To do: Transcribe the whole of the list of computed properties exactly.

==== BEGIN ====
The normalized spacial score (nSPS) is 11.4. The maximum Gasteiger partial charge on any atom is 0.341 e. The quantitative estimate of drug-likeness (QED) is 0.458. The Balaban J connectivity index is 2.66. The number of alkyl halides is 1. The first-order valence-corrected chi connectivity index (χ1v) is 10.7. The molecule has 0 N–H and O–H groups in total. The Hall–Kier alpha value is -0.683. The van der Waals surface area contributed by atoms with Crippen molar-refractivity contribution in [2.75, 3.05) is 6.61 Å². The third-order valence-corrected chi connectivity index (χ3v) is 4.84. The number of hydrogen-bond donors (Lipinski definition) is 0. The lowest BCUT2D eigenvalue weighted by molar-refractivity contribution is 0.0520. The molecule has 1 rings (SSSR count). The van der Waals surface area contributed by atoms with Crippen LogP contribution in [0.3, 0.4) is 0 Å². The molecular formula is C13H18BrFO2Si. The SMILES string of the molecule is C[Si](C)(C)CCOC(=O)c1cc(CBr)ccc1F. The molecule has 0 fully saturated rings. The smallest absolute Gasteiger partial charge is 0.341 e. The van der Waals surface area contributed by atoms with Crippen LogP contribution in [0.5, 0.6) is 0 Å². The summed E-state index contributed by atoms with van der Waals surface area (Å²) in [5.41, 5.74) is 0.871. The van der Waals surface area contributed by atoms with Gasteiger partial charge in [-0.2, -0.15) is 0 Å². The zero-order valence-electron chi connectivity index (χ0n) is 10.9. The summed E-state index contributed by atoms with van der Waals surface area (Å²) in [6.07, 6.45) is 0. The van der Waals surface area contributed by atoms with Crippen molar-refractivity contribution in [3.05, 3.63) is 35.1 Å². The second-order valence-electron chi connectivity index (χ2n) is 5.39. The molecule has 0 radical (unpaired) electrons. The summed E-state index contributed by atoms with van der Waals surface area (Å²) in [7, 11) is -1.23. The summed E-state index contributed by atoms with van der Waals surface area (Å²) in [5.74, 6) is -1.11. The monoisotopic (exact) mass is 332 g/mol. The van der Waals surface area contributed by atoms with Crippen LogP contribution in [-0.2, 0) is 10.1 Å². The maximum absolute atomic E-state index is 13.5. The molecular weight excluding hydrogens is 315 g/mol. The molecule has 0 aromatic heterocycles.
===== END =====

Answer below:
The normalized spacial score (nSPS) is 11.4. The maximum Gasteiger partial charge on any atom is 0.341 e. The quantitative estimate of drug-likeness (QED) is 0.458. The Balaban J connectivity index is 2.66. The number of alkyl halides is 1. The first-order valence-corrected chi connectivity index (χ1v) is 10.7. The molecule has 0 N–H and O–H groups in total. The Hall–Kier alpha value is -0.683. The van der Waals surface area contributed by atoms with Crippen molar-refractivity contribution in [2.75, 3.05) is 6.61 Å². The third-order valence-corrected chi connectivity index (χ3v) is 4.84. The number of hydrogen-bond donors (Lipinski definition) is 0. The lowest BCUT2D eigenvalue weighted by molar-refractivity contribution is 0.0520. The molecule has 1 rings (SSSR count). The van der Waals surface area contributed by atoms with Crippen LogP contribution in [0.3, 0.4) is 0 Å². The molecular formula is C13H18BrFO2Si. The SMILES string of the molecule is C[Si](C)(C)CCOC(=O)c1cc(CBr)ccc1F. The molecule has 0 fully saturated rings. The smallest absolute Gasteiger partial charge is 0.341 e. The van der Waals surface area contributed by atoms with Crippen LogP contribution in [0.5, 0.6) is 0 Å². The summed E-state index contributed by atoms with van der Waals surface area (Å²) in [5.41, 5.74) is 0.871. The van der Waals surface area contributed by atoms with Gasteiger partial charge in [-0.2, -0.15) is 0 Å². The zero-order valence-electron chi connectivity index (χ0n) is 10.9. The summed E-state index contributed by atoms with van der Waals surface area (Å²) in [6.07, 6.45) is 0. The van der Waals surface area contributed by atoms with Crippen molar-refractivity contribution in [3.05, 3.63) is 35.1 Å². The second-order valence-electron chi connectivity index (χ2n) is 5.39. The molecule has 0 radical (unpaired) electrons. The summed E-state index contributed by atoms with van der Waals surface area (Å²) in [7, 11) is -1.23. The summed E-state index contributed by atoms with van der Waals surface area (Å²) in [5.74, 6) is -1.11. The monoisotopic (exact) mass is 332 g/mol. The van der Waals surface area contributed by atoms with Crippen LogP contribution in [-0.2, 0) is 10.1 Å². The maximum absolute atomic E-state index is 13.5. The molecular weight excluding hydrogens is 315 g/mol. The molecule has 0 aromatic heterocycles.